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This documentation of the Scorsese-catalyzed 2003 Tribute to the Blues concert at Radio City offers a bumper crop of tasty bits. Performances both lighthearted and smokin’, backstage interviews, and archival footage projected on the hall’s JumboTrons create an energetic gloss of blues history. Credit for compelling montaging goes to director Antoine Fuqua, who moves things beyond hero worship. We get a snip of Odetta admonishing the band for drowning out Ruth Brown (the fur-fezzed Brown, who regained her voice after a stroke, cracks, “I’m so glad to get the gig, I’ll scream!”); a sit-down with robust raconteur Solomon Burke, who describes the sub-chitlin “neckbone circuit”; and a B.B. King recollection of getting heckled by a young crowd. Training Day‘s Fuqua conjures kinesis where possible considering he’s dealing with some real old folks—not to mention an audience whose overwhelming paleness can’t help but trigger reflection on the racial politics of blues fetishization.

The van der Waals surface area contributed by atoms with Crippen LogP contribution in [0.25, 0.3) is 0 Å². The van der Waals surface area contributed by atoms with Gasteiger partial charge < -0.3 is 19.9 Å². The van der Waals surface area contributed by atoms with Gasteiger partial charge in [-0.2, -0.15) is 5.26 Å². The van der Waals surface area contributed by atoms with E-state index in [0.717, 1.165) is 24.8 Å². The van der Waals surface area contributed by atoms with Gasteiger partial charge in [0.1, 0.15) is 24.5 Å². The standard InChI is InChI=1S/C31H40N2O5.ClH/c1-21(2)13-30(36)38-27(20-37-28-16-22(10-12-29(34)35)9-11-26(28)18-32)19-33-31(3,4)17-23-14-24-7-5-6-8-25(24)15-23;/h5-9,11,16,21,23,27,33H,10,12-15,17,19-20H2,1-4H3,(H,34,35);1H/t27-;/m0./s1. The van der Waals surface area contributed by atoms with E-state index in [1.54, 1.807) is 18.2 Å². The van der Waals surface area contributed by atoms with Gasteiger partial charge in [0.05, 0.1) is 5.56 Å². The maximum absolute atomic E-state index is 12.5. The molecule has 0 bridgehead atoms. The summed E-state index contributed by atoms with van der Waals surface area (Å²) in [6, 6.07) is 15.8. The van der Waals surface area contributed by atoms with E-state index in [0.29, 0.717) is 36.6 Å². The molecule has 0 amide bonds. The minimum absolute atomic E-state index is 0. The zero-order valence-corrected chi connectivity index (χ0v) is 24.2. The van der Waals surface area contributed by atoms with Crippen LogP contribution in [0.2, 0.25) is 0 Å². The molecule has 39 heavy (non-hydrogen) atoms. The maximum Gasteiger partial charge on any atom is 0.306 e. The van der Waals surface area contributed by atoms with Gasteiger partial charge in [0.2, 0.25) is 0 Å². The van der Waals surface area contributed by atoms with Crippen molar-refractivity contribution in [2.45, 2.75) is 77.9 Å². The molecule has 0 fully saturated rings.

Rock partisans get a bone with the inclusion of John Fogerty and Aerosmith, who boogie energetically but hardly thrill. And neo-soulers are placated with contributions from India.Arie and Macy Gray. But if heyday glimpses (a clip of Hubert Sumlin backing Howlin’ Wolf) sometimes trump present-day tribute (Sumlin backing David Johansen, who camps up “Killing Floor”), highlights include a jam on “Voodoo Child” between a torqued-up Angélique Kidjo and a delighted Buddy Guy, and a Shemekia Copeland–Robert Cray duet on Bobby “Blue” Bland’s “I Pity the Fool.” Coif awards go to James Blood Ulmer’s topknot dreads, and Natalie Cole’s growing-out weave, which she caresses while growling a line about store-bought hair.